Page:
Anti-abortion advocate Joe Borowski vows he will fast for...


WINNIPEG -- Anti-abortion advocate Joe Borowski vows he will fast for 90 days to protest denial of rights to Canada's unborn because proposed changes to Canadian law affecting abortion allow him no 'rational response.'

The former Manitoba cabinet minister, who began his protest May 1 weighing 188 pounds, said Tuesday his decision to use a fast in his cause was not connected with the hunger strike of IRA member Bobby Sands who died Tuesday in a northern Ireland prison after 66 days without food.


Borowski, 48, who has gone to prison four times for his refusal to pay personal income taxes because of the government's stand on abortion, objects to Prime Minister Pierre Trudeau's proposed changes to the constitution, maintaining the charter of rights will enshrine a woman's right to abortion.

'Trudeau has declared full-scale war on the unborn,' said Borowski.

He added he had resolved since last fall when the constitutional reform package came before Parliament and 'no one had ever heard of Bobby Sands' that he would begin his protest 'as soon as it passed Parliament.'

The government's resolution to reform the constitution is now under consideration by the Supreme Court of Canada which will rule on its legality.

Working at his health food store in the city's St. Vital district Tuesday, Borowski talked to several wellwishers who telephoned.

'Once this thing (the constitution) goes through it will be wide open,' Borowski told one caller. 'It leaves us no option for rational response. If it works, we will pay the price for years and generations to come ...'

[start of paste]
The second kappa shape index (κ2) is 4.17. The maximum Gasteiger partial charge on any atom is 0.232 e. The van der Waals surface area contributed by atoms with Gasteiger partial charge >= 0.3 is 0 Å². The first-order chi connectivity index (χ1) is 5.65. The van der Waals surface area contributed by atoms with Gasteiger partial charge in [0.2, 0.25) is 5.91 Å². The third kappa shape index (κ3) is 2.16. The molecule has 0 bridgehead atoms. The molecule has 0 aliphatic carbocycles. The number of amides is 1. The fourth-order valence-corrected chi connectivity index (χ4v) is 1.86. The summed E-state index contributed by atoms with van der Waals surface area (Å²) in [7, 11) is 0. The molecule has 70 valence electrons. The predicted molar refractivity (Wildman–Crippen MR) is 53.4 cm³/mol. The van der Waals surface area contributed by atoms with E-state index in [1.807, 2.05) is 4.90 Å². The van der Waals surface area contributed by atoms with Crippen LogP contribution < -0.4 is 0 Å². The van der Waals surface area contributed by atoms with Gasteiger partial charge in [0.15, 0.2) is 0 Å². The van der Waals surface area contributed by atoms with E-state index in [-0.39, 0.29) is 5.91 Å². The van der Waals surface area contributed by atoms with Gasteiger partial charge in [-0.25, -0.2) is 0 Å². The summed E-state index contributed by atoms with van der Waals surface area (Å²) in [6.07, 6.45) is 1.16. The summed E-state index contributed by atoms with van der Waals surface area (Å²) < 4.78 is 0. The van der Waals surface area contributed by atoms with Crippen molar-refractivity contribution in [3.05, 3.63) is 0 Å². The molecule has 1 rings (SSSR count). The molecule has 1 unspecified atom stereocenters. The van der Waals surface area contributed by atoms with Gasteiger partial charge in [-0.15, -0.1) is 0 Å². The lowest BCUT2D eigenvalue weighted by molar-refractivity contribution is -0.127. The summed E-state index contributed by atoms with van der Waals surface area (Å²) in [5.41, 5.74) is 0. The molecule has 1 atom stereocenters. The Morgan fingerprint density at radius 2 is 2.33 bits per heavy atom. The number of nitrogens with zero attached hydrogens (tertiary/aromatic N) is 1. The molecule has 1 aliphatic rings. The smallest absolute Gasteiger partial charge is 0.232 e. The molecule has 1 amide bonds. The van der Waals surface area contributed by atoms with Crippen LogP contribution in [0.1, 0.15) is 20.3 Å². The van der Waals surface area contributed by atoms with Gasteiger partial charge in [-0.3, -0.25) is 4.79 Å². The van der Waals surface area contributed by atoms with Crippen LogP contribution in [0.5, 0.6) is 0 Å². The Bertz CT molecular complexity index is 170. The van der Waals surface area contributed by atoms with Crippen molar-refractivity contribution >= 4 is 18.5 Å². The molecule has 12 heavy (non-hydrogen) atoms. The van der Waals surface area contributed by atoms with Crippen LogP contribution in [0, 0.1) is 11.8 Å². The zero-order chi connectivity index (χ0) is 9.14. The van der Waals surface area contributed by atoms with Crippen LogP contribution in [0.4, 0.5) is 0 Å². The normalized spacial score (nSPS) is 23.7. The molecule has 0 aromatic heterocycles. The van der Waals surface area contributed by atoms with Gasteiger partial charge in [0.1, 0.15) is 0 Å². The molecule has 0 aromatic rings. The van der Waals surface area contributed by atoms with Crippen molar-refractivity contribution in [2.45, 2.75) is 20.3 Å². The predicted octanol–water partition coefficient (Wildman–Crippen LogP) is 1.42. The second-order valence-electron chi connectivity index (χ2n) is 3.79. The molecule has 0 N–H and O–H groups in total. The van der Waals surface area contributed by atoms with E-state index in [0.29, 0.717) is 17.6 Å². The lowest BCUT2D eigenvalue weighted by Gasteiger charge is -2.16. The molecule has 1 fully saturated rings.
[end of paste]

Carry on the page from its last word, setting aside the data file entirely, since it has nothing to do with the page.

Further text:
Borowski said two store customers and one member of the local Roman Catholic Church where he attends Mass daily had joined him in his fast although none had vowed to carry on as long as 90 days.

He said he intended to survive on distilled water, a liquid herbal mixture and a laxative tea.

Borowski has been crusading against abortion since Sept. 8, 1971, when he resigned as Highways Minister in the government of former premier Ed Schreyer over the government's position on abortion.

'It's a tiresome, frustrating fight,' he said, adding that his proposed 90-day fast had to involve some personal risk in order to gain public attention.

'Trudeau's not going to change his mind just because of what I do, but if enough people send him letters and telegrams, he'll change,' he said.

'It's a selfish society we live in,' he told a caller. 'I don't know how we're going to change them ... Why not? Do you have a better suggestion?'

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